Saving whales harpooned

Let’s be clear about it: Australia is not going to declare war on Japan over whaling.

This is probably just as well for everyone concerned, including the whales; it was the last war with Japan which gave us the problem in the first place.

Shortly after the Japanese surrendered, Douglas Macarthur, the American supremo overseeing the allied occupation, was faced with a major food shortage and suggested that whale meat might be a useful supplement. The Japanese, forbidden by the terms of surrender from keeping a navy or any other kind of defence force, jumped at the chance to get back on the high seas and the rest, as they say, is history.

So much for the great Japanese tradition of killing and eating whales; it was supposed to be a short-term expedient for a starving nation.

Even now, most Japanese, like people everywhere, prefer beef, lamb or other types of seafood; the latter diet has its own conservation issues, but none as emotive as whaling.

Before 1945 whales were indeed hunted by some native communities, but the hunt was small, local and sustainable.

Now it has become an issue of national pride, and while the Japanese might neither need nor savour the product, they are not about to give it up because some ockers tell them to.

So just what can the ockers do about it, apart from screaming until they go blue in the face?

Some excitable souls have suggested a boycott of Japanese goods but boycotts can work both ways. China has just overtaken Japan as Australia’s biggest trading partner, but Japan remains a huge and massively important customer. An end to trade would effectively kill off the Australian economy almost overnight. So forget about that one.

Diplomacy has always been the course preferred by government, but it has not achieved much so far, and in any case has been compromised by what the Japanese see as Australia’s covert support for sabotage operations by organisations such as Sea Shepherd. There is no doubt that Sea Shepherd has been effective in harassing the whalers and limiting their catch; the violent and potentially homicidal response makes that clear enough. But it has only strengthened the Tokyo government’s resolve to press on; again, national pride is involved.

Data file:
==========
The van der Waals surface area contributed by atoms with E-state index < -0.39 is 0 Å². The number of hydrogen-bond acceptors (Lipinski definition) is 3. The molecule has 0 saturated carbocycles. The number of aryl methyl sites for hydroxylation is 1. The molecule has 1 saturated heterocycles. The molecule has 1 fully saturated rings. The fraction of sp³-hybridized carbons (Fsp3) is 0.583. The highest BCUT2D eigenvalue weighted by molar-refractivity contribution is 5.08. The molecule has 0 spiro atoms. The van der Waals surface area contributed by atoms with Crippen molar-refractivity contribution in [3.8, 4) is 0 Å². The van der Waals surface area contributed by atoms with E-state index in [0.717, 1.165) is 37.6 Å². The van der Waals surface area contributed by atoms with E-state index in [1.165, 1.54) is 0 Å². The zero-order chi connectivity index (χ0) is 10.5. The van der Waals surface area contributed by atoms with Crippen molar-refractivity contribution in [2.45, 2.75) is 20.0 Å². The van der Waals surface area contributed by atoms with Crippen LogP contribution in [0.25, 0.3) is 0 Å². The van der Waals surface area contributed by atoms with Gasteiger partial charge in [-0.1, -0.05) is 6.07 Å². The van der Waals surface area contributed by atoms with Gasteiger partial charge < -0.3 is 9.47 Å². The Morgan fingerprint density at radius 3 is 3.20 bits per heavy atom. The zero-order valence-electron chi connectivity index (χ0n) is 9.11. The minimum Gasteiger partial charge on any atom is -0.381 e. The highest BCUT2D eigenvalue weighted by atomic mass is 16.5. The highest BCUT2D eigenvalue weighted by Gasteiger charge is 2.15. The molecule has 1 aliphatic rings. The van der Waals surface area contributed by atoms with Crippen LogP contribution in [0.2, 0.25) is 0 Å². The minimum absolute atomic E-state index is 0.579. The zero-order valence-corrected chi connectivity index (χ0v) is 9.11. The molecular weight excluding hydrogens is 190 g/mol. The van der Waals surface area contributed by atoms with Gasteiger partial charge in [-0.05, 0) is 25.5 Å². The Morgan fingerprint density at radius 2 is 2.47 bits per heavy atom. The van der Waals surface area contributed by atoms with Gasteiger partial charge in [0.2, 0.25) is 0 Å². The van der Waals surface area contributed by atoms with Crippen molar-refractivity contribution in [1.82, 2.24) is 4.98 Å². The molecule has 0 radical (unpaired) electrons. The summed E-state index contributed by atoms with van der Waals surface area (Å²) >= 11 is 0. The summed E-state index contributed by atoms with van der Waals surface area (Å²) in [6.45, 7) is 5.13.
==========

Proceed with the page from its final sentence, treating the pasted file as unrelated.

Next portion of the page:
So if war is not an option, economic sanctions would be counterproductive and diplomacy has proved ineffective, what is left? Only what the Rudd government obviously regards as the weapon of last resort, the legal action which was so fiercely promised two-and -a-half years ago. Environment Minister Peter Garrett insists that it is still a serious and genuine threat if nothing comes of the latest round of talks through the International Whaling Commission, but he is clearly reluctant to implement it; and with good reason.

Any legal action by Australia would have to be based on one of two grounds. The first is that the Japanese are trespassing in Australian waters against Australian law, a proposition which has already been upheld in the Australian Federal Court. This relies on the validity of Australia’s claim to a large slice of Antarctic Territory and on the surrounding seas up to the 200-mile limit. Japan does not recognise this claim; well, Japan wouldn’t, would it? But nor does almost anyone else.

The modern international consensus is that Antarctica should belong to the world at large and not be exploited by individual nations, and the same applies to the waters around it. Australia’s claim to sovereignty is therefore seen as old fashioned nationalism, even neo-colonialism. And of course, it is unenforceable; there is no way that Australia could ever defend or even police the area.

There is certainly a view held by many, though not all, countries that Antarctic waters should be a sanctuary, especially for endangered species of whale, but once again no one is going to go to war to protect them. It is hard to see an international court accepting that Australia has the legal right to throw the Japanese out.

But aren’t the Japanese there under false pretences, the absurd fiction that their whaling is for the purposes of scientific research? Sure they are; everyone knows it, and in recent times even Tokyo has gone very close to admitting it. The Environment Minister in the new government, Sakihito Ozawa, in a recent justification for the annual hunt, spoke not of research but of Japan’s right to eat whale meat. And the IWC has a moratorium on all forms of commercial whaling; so surely Japan is in breach of it?

Yes, beyond any reasonable doubt; but prove it. In 2008 Australia sent the Oceanic Viking to collect evidence of Japanese activities for its potential court case, and the Viking duly returned with videos of Japanese killing whales. But this was never in dispute. What the videos don’t and can’t show is the Japanese not doing scientific research on the remains. And even if they somehow managed to prove this negative, it is not clear that it would be a matter for the International Court of Justice: the moratorium is simply an agreement between the members of the IWC. Japan could easily claim that it is not a legally enforceable contract, and that therefore Japan is not bound by it.

As always, litigation would be a morass, and the government is sensible to steer clear of it for as long as possible. But time is running out; if there is no progress in the next few months, Rudd will have to take the risk, if only to maintain his own political credibility. It may not help the whales much, but they are not the only creatures endangered in the current brawl.


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